Runners turn out for Bunny Hop 5K
1 / 5 Show Caption + Hide Caption – Runners begin the Bunny Hop 5K Fun Run Saturday near Davidson Fitness Center. About 110 runners participated in the race, which was the first in-person 5K event held by Family and Morale, Welfare and Recreation since 2019. (Photo Credit: Photo by Matt Decker) VIEW ORIGINAL
Runners turn out for Bunny Hop 5K
2 / 5 Show Caption + Hide Caption – Michel Garcia nears the finish line Saturday during the Bunny Hop 5K Fun Run. Garcia was the first runner to complete the race, finishing with a time of 20:37. (Photo Credit: Photo by Matt Decker) VIEW ORIGINAL
Runners turn out for Bunny Hop 5K
3 / 5 Show Caption + Hide Caption – Jayelyn Lewis approaches the finish line Saturday. Lewis was the first female runner to complete the 5K course, finishing with a time of 23:53. (Photo Credit: Photo by Matt Decker) VIEW ORIGINAL
Runners turn out for Bunny Hop 5K
4 / 5 Show Caption + Hide Caption – Runner Darnell Booze gets a high five from the Easter Bunny as he crosses the finish line of Saturday’s Bunny Hop 5K Fun Run at Davidson Fitness Center. (Photo Credit: Photo by Matt Decker) VIEW ORIGINAL
Runners turn out for Bunny Hop 5K
5 / 5 Show Caption + Hide Caption – Runners exit Colyer Park as they complete the final stretch of the Bunny Hop 5K Fun Run Saturday. About 110 runners took part in the event, which began and ended at Davidson Fitness Center. (Photo Credit: Photo by Matt Decker) VIEW ORIGINAL

FORT LEONARD WOOD, Mo. — More than 100 runners, several sporting bunny ears, turned out for the Bunny Hop 5K Fun Run April 10 at Davidson Fitness Center.

“It felt great to have some type of normality coming back,” said Michel Garcia, the first runner to cross the finish line, with a time of 20 minutes, 37 seconds.

Garcia was one of many participants and organizers who welcomed the return of in-person running events on Fort Leonard Wood after a year and half break due to the COVID-19 pandemic.

Saturday’s run was the first such event held by Family and Morale, Welfare and Recreation since the November 2019 Turkey Trot.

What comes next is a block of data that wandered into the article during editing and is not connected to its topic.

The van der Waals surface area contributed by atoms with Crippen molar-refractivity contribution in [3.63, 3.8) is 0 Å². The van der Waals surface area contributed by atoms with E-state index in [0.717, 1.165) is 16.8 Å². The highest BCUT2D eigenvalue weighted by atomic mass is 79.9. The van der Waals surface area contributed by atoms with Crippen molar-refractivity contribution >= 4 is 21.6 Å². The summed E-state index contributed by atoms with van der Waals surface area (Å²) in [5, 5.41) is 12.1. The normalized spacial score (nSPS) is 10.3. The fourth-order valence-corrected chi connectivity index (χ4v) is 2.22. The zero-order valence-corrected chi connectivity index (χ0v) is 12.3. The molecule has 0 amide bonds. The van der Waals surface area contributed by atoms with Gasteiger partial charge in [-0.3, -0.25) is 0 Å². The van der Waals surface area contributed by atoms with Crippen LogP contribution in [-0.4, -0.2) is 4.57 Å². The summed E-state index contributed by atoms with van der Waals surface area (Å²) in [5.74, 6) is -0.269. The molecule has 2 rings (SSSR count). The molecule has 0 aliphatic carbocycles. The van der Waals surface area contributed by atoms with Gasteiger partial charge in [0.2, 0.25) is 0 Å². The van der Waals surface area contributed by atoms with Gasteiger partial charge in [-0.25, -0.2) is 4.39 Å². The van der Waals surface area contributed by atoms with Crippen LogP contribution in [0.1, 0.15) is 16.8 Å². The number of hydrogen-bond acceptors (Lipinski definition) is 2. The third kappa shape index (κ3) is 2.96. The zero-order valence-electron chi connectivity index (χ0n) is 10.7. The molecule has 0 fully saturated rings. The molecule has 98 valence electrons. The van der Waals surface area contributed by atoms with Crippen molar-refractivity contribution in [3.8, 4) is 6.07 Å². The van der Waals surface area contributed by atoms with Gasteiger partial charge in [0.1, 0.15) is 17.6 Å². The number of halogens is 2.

While runners weren’t required to wear masks while competing, many did anyway, as did all support staff — including the Easter Bunny, who passed out candy eggs to participants as they crossed the finish line.

“It is so exciting to see actual people at our events,” said Megan O’Donoghue, FMWR director.

“We are still taking our mitigation measures, of course, but it’s exciting to see people in our facilities and utilizing our programs,” she said.

While forecasted rain held off during the event, skies were overcast, and runners had to deal with 20-mile-per-hour winds with temperatures at and below 50 degrees.

“The weather was a little chilly, but not anything bad — it didn’t rain or anything,” said Jayelyn Lewis, who was the first female runner to cross the finish line with a time of 23:53.

Lewis, a second lieutenant with the 2nd Battalion, 48th Infantry Regiment, 3rd Chemical Brigade, was also glad to have the competition available.

“It was good, especially coming out of COVID, because they hadn’t had a lot of community events like this,” she said. “The course was well planned out; the road was well blocked and there wasn’t much traffic, so it was a good course.”

Saturday’s race was the first of what FMWR officials hope are several running competitions to come, according to Eli Wil-son, Community Activities manager.

“We are planning on doing a set of these types of fun runs mixed in with some competitive runs, as well,” he said. “The next one we’re going to do is going to be a 5K and 10K chip-timed competitive run, and then we’ll have some runs throughout the year with different themes. This is one of the first activities we’ve had with people in quite a while, and we’re excited about that and looking forward to doing more things.”

Saturday’s race was held by the FMWR Installation Wide Events office in conjunction with FMWR Sports, Fitness and Aquatics. The event also benefitted from several service-member volunteers, including members of the Better Opportunities for Single Service Members program.

“Volunteering is one of the main reasons we exist, being at events like these, where we can give back to the community,” said Abner Mondoloka, a specialist with the 399th Army Band and treasurer of the BOSS program.

Mondoloka watched over the timing clock and, along with other volunteers, cheered for runners as they finished the course. He said it was the first in-person community event he had been able to volunteer for in 18 months.

“Seeing that large group of people running with the bunny ears was refreshing, to say the least,” he said. “(Volunteering) just creates a positive impact loop, and it’s really rewarding for me and the other BOSS members, as well.”

Several runners are looking forward to the next race, including Garcia, a Marine staff sergeant with the U.S. Marine Corps Detachment.

“I like what MWR is doing,” he said. “It’s good for morale (and) it’s good for the community.”